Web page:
On July 1, Plaintiff was admitted to Mercy Hospital from the emergency room after she went there with complaints of being depressed. (Id. at 589-605.) She had had an acute onset of feelings of hopelessness and helplessness because she could not save her daughter. (Id. at 595, 602.) She also had severe anxiety symptoms and crying spells triggered by her daughter's heroin problems, problems that Plaintiff thought were in remission. (Id.) It was noted that in addition to seeing Dr. Garcia-Ferrer, Plaintiff was seeing a counselor, Katie Bollinger. (Id. at 595.) On examination, Plaintiff was dressed and groomed appropriately and lacked psychomotor agitation or retardation. (Id. at 596.) She spoke with a regular rate and rhythm and "[d]escribe[d] her mood as anxious.'" (Id.) Her affect was labile; her thought process was goal-directed and linear; her thought content was negative for psychotic symptoms. (Id.) Plaintiff was given support, reassurance, coping mechanisms, and problem solving techniques and was discharged two days later. (Id. at 596, 603.) Her diagnosis was mood disorder, not otherwise specified, versus major depression. (Id. at 596.) Her current GAF was 55-60. (Id. at 603.) Her current medications included Wellbutrin, Coumadin, temazepam, albuterol, and Synthroid. (Id.) She was to continue treatment with Dr. Garcia-Ferrer and counseling with Ms. Bollinger. (Id.)

Plaintiff saw Dr. Garica-Ferrer on July 11, reporting that she was feeling very stressed. (Id. at 281-86.) She was having "numerous unrealistic fears, " e.g., she thought her boyfriend might try to kill her. (Id. at 281.) On examination, she had an anxious and depressed mood, a constricted affect, and limited insight and judgment. (Id. at 282.) She was prescribed Ability to help with her depression and delusions. (Id.) She was to return in two weeks. (Id.)

In August, Plaintiff was seen at the JFK Internal Medicine Clinic for neck and back pain that had begun that morning when she woke up. (Id. at 287-301.) The pain was "dull and achy" and was a four on ten-point scale. (Id. at 290.) She could not recall any injury or other cause of the pain. (Id.) She also wanted her psychiatric medications refilled, but it was explained to her that they did not do so at that clinic. (Id.) She was diagnosed with musculoskeletal pain, probably from sleeping oddly; instructed to take Tylenol (she declined Flexeril); given handouts on home exercises; and told to call if the pain did not improve in one week. (Id. at 291, 293-99.)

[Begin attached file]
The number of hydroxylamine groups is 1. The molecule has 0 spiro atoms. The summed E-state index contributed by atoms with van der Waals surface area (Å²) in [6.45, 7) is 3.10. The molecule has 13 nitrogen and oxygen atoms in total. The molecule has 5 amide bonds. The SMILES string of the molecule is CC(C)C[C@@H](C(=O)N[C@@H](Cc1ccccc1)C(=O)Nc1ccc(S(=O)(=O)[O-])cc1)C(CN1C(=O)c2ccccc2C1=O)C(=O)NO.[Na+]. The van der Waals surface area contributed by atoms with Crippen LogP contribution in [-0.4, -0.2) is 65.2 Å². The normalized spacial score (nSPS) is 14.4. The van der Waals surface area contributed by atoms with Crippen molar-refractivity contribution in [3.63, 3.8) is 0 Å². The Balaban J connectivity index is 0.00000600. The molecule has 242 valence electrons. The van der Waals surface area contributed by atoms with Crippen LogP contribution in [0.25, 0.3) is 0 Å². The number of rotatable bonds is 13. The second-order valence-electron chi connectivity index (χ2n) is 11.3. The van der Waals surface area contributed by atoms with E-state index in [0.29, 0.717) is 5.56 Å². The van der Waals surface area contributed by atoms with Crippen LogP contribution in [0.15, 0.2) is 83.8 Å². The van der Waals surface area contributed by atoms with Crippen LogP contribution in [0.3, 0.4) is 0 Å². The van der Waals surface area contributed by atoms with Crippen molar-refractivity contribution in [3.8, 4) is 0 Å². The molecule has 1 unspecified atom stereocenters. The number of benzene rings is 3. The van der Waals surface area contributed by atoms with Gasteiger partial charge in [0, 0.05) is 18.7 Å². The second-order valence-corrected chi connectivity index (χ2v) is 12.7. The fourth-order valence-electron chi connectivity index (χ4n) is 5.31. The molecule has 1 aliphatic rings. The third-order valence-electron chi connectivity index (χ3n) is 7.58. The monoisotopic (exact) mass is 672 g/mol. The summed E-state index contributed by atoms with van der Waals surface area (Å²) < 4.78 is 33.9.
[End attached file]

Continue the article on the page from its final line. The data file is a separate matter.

In October, three months after last seeing Dr. Garcia-Ferrer, Plaintiff returned for a follow-up appointment. (Id. at 302-10.) She was doing well and applying for disability. (Id. at 304.) As before, she had no suicidal or homicidal ideations and no delusions or hallucinations. (Id.) Her speech was normal in pitch and volume; her mood was euthymic; her affect and thought process were normal; her thought content was appropriate; her insight and judgment were fair. (Id. at 305.) She did not feel depressed or hopeless. (Id. at 307.) She was prescribed aripiprazole (the generic form of Abilify), temazepam, and bupropion. (Id. at 305.) She was to return in three months. (Id.)

Plaintiff was seen in December at the JFK Internal Medicine Clinic for an examination of her right ankle. (Id. at 311-23, 462.) Plaintiff explained that she had injured the ankle two years earlier when falling. (Id. at 316.) Because she did not then have money or insurance, she ignored the pain. (Id.) It had been aching intermittently since, particularly when it rained. (Id.) She walked okay. (Id.) Also, she reported feeling depressed and hopeless. (Id. at 318.) X-rays revealed no acute bony abnormalities. (Id. at 311.)

On January 3, 2012, Plaintiff returned to the JFK Internal Medicine Clinic. (Id. at 324-34.) Plaintiff reported that her depression - caused by concern about her daughter's use of illegal drugs - had improved on Abilify and Wellbutrin, but she was worried that her recent weight gain and lightheadedness was caused by the Abilify. (Id. at 327.) Her anxiety and fear while driving or being at home alone had increased. (Id.) Her confusion and memory deterioration had also increased, which she attributed to the temazepam. (Id.) On examination, Plaintiff was nervous and anxious, but not depressed. (Id.) She reported feeling depressed and hopeless. (Id. at 330.) She had a "[s]omewhat slowed response, subjective poor memory." (Id. at 328.) She was diagnosed with hyperlipidemnia and told to take Lipitor. (Id.) She could stop taking the temazepam, but was to speak with Dr. Garcia-Ferrer before stopping the Abilify. (Id.)